People living near Tryon Creek just west of the Willamette River might not realize they have some new neighbors. Threatened Lower Columbia steelhead and coho salmon are now swimming among neighborhoods and park land in Portland and Lake Oswego. Scientists and advocates are applauding the creek's successful restoration. But as Rob Manning reports, they’re also scratching their heads about how exactly the fish got there.
That buzzing you hear is the sound of federally protected fish, like coho salmon and steelhead, returning to Portland’s west side.
Justin Cook: “… and that’s a definite steelhead, there’s no slashes under the jaw like a cutthroat would have. You can see it’s very silver and that’s another sign of a steelhead. We’ll tag him – he’s 198 millimeters.”
Manning: “Ten inches?”
Justin Cook: “Yup, that’s about ten inches.”
Justin Cook is a fish biologist with U-S Fish and Wildlife. Over the course of an hour or so, he’ll sedate, weigh, measure, and tag, about a dozen trout and salmon. Then, the fish will hang out in the buzzing, bubbling recovery bucket until they’re dumped again into their new home, Tryon Creek.
It’s the second year in a row that federal scientists have found migrating salmon and trout here. There’s only a handful of each species, but the reappearance has advocates calling the area “restored.” Dan Rolfe is on the faculty at Lewis and Clark law school, located just above Tryon Creek.
Dan Rolfe: “We can see salmon coming right into our backyards, and what we all need to do, collectively, to try to bring them back and try to restore our watersheds, and I think this can be a great learning opportunity for everybody in the city.”
So, how did the fish come back? The federal Endangered Species Act protects the steelhead and coho populations swimming in the Willamette. But law professor, Dan Rolfe, says that the law can really only prevent the fish from declining further.
Dan Rolfe: “For species like Lower Columbia Coho, and Lower Columbia Steelhead, where there’s a great deal of non-federal land, and where federal agencies consequently play a much less prominent role in management, efforts by landowners, by state and local governments, are absolutely crucial to recovering the species.”
Organizations like the Friends of Tryon Creek and the local Watershed Council recruited hundreds of volunteers to work literally thousands of hours. Their projects focused on removing sediments and barriers that got in the way of a healthy salmon habitat.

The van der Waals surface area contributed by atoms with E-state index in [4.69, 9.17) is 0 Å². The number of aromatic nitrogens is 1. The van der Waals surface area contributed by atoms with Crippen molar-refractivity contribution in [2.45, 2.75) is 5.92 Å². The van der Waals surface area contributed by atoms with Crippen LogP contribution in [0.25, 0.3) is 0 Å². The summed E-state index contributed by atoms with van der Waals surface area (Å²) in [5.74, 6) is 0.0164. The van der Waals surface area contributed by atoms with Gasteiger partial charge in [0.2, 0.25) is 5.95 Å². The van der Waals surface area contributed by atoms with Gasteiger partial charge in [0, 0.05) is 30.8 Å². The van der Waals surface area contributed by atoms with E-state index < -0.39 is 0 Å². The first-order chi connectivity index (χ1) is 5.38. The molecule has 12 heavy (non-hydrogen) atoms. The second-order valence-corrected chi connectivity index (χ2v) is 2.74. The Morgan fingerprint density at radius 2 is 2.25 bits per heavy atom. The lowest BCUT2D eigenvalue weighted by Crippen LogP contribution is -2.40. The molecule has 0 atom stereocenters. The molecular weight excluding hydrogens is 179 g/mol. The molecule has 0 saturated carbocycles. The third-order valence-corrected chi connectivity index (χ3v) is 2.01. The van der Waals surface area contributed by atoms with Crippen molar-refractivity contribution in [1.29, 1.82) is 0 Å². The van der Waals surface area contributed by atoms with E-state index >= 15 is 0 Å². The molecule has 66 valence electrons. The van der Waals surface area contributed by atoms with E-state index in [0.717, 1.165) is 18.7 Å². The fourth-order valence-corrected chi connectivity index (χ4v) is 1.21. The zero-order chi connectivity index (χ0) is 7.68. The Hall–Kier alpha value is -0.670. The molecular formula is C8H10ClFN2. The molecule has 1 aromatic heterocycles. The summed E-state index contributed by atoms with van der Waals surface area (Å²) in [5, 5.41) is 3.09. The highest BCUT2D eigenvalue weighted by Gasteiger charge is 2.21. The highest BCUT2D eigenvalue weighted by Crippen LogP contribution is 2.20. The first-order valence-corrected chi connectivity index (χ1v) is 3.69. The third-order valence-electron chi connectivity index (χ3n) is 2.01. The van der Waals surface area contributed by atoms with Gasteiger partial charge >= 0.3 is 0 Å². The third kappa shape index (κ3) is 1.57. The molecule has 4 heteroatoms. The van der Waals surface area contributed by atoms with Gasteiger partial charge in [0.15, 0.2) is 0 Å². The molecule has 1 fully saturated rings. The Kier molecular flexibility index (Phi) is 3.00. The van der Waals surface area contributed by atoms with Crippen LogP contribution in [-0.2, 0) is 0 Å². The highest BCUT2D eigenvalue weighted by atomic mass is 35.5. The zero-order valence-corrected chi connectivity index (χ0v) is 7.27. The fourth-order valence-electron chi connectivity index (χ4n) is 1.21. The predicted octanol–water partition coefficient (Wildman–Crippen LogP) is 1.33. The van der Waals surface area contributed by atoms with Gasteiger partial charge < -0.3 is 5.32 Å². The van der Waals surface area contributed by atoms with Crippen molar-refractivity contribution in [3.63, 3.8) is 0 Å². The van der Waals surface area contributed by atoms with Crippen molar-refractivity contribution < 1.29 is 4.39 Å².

The result is a stretch of urban stream that's as good as any in the Northwest for migrating fish. Mike Hudson, is with U-S Fish and Wildlife’s native trout program. He says Tryon Creek stands in stark contrast to most urban rivers he sees.
Mike Hudson: “They just get pounded by the impacts from urbanization, and you don’t see a lot of fish in them very often. You can see a lot of runoff, sedimentation, it just fills in these habitats that salmonids love and have to have to spawn in. I’m pretty impressed by what I see here.”
But while Hudson is convinced that the stream is good for salmon – he’s at a bit of loss about how the threatened fish got from the Willamette River to this creek in the west hills.
Hudson: “Right now, there are steelhead in here, there’s quite a number of them in here, but it’s very possible that it’s driven by the resident component of steelhead. I don’t know if that’s the case at this point in time, but again, we’ve only been in here a year, looking at these fish.”
By “resident component,” Hudson means that the juvenile salmon and steelhead aren't migrating away and coming back. It’s possible though, that the juveniles' parents spawned around here, just downhill from Westside Portland neighborhoods. Either way, Hudson believes the young steelhead and coho his scientists have found, are becoming residents, of a sort.
Hudson: “When they smolt, likely the size of the fish we’re catching, they’re going to smolt from this stream, this spring, and imprint on this stream. So if they survive, they’ll come back to this stream.”
There are some fish already making journeys out of the Willamette up to the restoration area on Tryon Creek – like one hatchery fish that biologists found a few days ago. Scientists say that hatchery fish and perhaps other migrating fish must somehow be getting by a nearly impassable culvert where Tryon Creek meets the Willamette.
In coming years, advocates are hoping to remove the concrete culverts that restrict the natural flow of the creek and make it hard for fish. They say that would turn Tryon Creek into a two-mile corridor that more salmon and steelhead could easily call home.